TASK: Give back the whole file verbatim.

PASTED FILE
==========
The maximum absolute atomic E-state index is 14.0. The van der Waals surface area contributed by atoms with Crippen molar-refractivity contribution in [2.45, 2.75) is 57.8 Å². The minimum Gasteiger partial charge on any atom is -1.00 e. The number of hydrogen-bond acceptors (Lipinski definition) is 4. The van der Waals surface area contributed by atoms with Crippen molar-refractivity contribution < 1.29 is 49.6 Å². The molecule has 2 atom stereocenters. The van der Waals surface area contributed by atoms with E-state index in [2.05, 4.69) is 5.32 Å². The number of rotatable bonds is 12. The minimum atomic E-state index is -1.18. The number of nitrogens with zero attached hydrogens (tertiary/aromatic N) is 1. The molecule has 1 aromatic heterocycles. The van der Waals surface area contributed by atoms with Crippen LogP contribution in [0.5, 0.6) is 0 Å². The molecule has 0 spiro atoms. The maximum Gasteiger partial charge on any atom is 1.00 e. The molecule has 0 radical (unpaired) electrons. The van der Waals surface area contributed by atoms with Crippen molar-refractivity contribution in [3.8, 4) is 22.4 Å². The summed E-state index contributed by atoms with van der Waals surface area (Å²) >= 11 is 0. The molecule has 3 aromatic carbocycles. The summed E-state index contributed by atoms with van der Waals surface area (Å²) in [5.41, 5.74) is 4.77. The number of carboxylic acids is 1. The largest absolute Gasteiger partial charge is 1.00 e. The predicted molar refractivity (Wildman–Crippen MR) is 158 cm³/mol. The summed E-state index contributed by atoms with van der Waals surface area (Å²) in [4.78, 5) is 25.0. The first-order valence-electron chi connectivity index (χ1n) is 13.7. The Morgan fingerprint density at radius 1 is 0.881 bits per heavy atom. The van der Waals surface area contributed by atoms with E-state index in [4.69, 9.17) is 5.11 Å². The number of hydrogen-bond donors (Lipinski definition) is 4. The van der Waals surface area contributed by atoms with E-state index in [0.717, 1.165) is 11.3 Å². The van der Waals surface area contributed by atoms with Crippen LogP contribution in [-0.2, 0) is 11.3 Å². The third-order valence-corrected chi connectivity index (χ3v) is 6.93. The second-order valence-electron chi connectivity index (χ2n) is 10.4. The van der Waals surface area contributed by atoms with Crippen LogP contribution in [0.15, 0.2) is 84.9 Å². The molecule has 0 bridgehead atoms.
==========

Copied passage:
The maximum absolute atomic E-state index is 14.0. The van der Waals surface area contributed by atoms with Crippen molar-refractivity contribution in [2.45, 2.75) is 57.8 Å². The minimum Gasteiger partial charge on any atom is -1.00 e. The number of hydrogen-bond acceptors (Lipinski definition) is 4. The van der Waals surface area contributed by atoms with Crippen molar-refractivity contribution < 1.29 is 49.6 Å². The molecule has 2 atom stereocenters. The van der Waals surface area contributed by atoms with E-state index in [2.05, 4.69) is 5.32 Å². The number of rotatable bonds is 12. The minimum atomic E-state index is -1.18. The number of nitrogens with zero attached hydrogens (tertiary/aromatic N) is 1. The molecule has 1 aromatic heterocycles. The van der Waals surface area contributed by atoms with Crippen LogP contribution in [0.5, 0.6) is 0 Å². The molecule has 0 spiro atoms. The maximum Gasteiger partial charge on any atom is 1.00 e. The molecule has 0 radical (unpaired) electrons. The van der Waals surface area contributed by atoms with Crippen molar-refractivity contribution in [3.8, 4) is 22.4 Å². The summed E-state index contributed by atoms with van der Waals surface area (Å²) >= 11 is 0. The molecule has 3 aromatic carbocycles. The summed E-state index contributed by atoms with van der Waals surface area (Å²) in [5.41, 5.74) is 4.77. The number of carboxylic acids is 1. The largest absolute Gasteiger partial charge is 1.00 e. The predicted molar refractivity (Wildman–Crippen MR) is 158 cm³/mol. The summed E-state index contributed by atoms with van der Waals surface area (Å²) in [4.78, 5) is 25.0. The first-order valence-electron chi connectivity index (χ1n) is 13.7. The Morgan fingerprint density at radius 1 is 0.881 bits per heavy atom. The van der Waals surface area contributed by atoms with E-state index in [4.69, 9.17) is 5.11 Å². The number of hydrogen-bond donors (Lipinski definition) is 4. The van der Waals surface area contributed by atoms with E-state index in [0.717, 1.165) is 11.3 Å². The van der Waals surface area contributed by atoms with Crippen LogP contribution in [-0.2, 0) is 11.3 Å². The third-order valence-corrected chi connectivity index (χ3v) is 6.93. The second-order valence-electron chi connectivity index (χ2n) is 10.4. The van der Waals surface area contributed by atoms with Crippen LogP contribution in [0.15, 0.2) is 84.9 Å². The molecule has 0 bridgehead atoms.